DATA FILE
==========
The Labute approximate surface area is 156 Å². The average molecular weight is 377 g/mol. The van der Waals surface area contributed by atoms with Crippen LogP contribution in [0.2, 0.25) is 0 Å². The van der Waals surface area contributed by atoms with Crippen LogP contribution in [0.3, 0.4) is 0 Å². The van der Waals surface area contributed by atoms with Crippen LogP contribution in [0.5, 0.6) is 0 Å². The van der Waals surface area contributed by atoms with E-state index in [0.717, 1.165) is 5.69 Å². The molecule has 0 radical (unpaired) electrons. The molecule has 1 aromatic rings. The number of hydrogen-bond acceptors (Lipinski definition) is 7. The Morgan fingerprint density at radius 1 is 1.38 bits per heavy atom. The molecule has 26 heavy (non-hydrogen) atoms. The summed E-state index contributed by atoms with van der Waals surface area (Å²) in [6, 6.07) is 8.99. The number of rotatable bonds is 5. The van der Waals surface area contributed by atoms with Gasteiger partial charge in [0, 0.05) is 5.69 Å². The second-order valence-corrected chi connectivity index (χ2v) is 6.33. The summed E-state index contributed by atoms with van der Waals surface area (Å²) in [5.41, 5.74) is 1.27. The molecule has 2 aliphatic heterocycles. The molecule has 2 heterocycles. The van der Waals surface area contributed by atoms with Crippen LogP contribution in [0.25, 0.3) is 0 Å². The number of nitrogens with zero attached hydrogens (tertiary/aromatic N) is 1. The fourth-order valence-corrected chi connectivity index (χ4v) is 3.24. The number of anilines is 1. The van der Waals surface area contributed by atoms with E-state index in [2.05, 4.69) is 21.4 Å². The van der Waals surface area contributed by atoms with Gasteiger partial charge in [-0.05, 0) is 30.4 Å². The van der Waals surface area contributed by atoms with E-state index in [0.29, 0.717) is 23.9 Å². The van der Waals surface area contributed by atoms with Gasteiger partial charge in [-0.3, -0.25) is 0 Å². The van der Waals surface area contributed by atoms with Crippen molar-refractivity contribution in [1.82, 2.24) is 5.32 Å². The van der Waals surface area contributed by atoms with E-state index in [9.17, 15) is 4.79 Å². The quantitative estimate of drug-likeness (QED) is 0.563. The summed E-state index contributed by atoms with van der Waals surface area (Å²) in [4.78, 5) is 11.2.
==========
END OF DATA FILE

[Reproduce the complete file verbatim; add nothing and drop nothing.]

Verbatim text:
The Labute approximate surface area is 156 Å². The average molecular weight is 377 g/mol. The van der Waals surface area contributed by atoms with Crippen LogP contribution in [0.2, 0.25) is 0 Å². The van der Waals surface area contributed by atoms with Crippen LogP contribution in [0.3, 0.4) is 0 Å². The van der Waals surface area contributed by atoms with Crippen LogP contribution in [0.5, 0.6) is 0 Å². The van der Waals surface area contributed by atoms with E-state index in [0.717, 1.165) is 5.69 Å². The molecule has 0 radical (unpaired) electrons. The molecule has 1 aromatic rings. The number of hydrogen-bond acceptors (Lipinski definition) is 7. The Morgan fingerprint density at radius 1 is 1.38 bits per heavy atom. The molecule has 26 heavy (non-hydrogen) atoms. The summed E-state index contributed by atoms with van der Waals surface area (Å²) in [6, 6.07) is 8.99. The number of rotatable bonds is 5. The van der Waals surface area contributed by atoms with Gasteiger partial charge in [0, 0.05) is 5.69 Å². The second-order valence-corrected chi connectivity index (χ2v) is 6.33. The summed E-state index contributed by atoms with van der Waals surface area (Å²) in [5.41, 5.74) is 1.27. The molecule has 2 aliphatic heterocycles. The molecule has 2 heterocycles. The van der Waals surface area contributed by atoms with Crippen LogP contribution in [0.25, 0.3) is 0 Å². The number of nitrogens with zero attached hydrogens (tertiary/aromatic N) is 1. The fourth-order valence-corrected chi connectivity index (χ4v) is 3.24. The number of anilines is 1. The van der Waals surface area contributed by atoms with E-state index in [2.05, 4.69) is 21.4 Å². The van der Waals surface area contributed by atoms with Gasteiger partial charge in [-0.05, 0) is 30.4 Å². The van der Waals surface area contributed by atoms with E-state index in [0.29, 0.717) is 23.9 Å². The van der Waals surface area contributed by atoms with Gasteiger partial charge in [-0.3, -0.25) is 0 Å². The van der Waals surface area contributed by atoms with Crippen molar-refractivity contribution in [1.82, 2.24) is 5.32 Å². The van der Waals surface area contributed by atoms with E-state index in [9.17, 15) is 4.79 Å². The quantitative estimate of drug-likeness (QED) is 0.563. The summed E-state index contributed by atoms with van der Waals surface area (Å²) in [4.78, 5) is 11.2.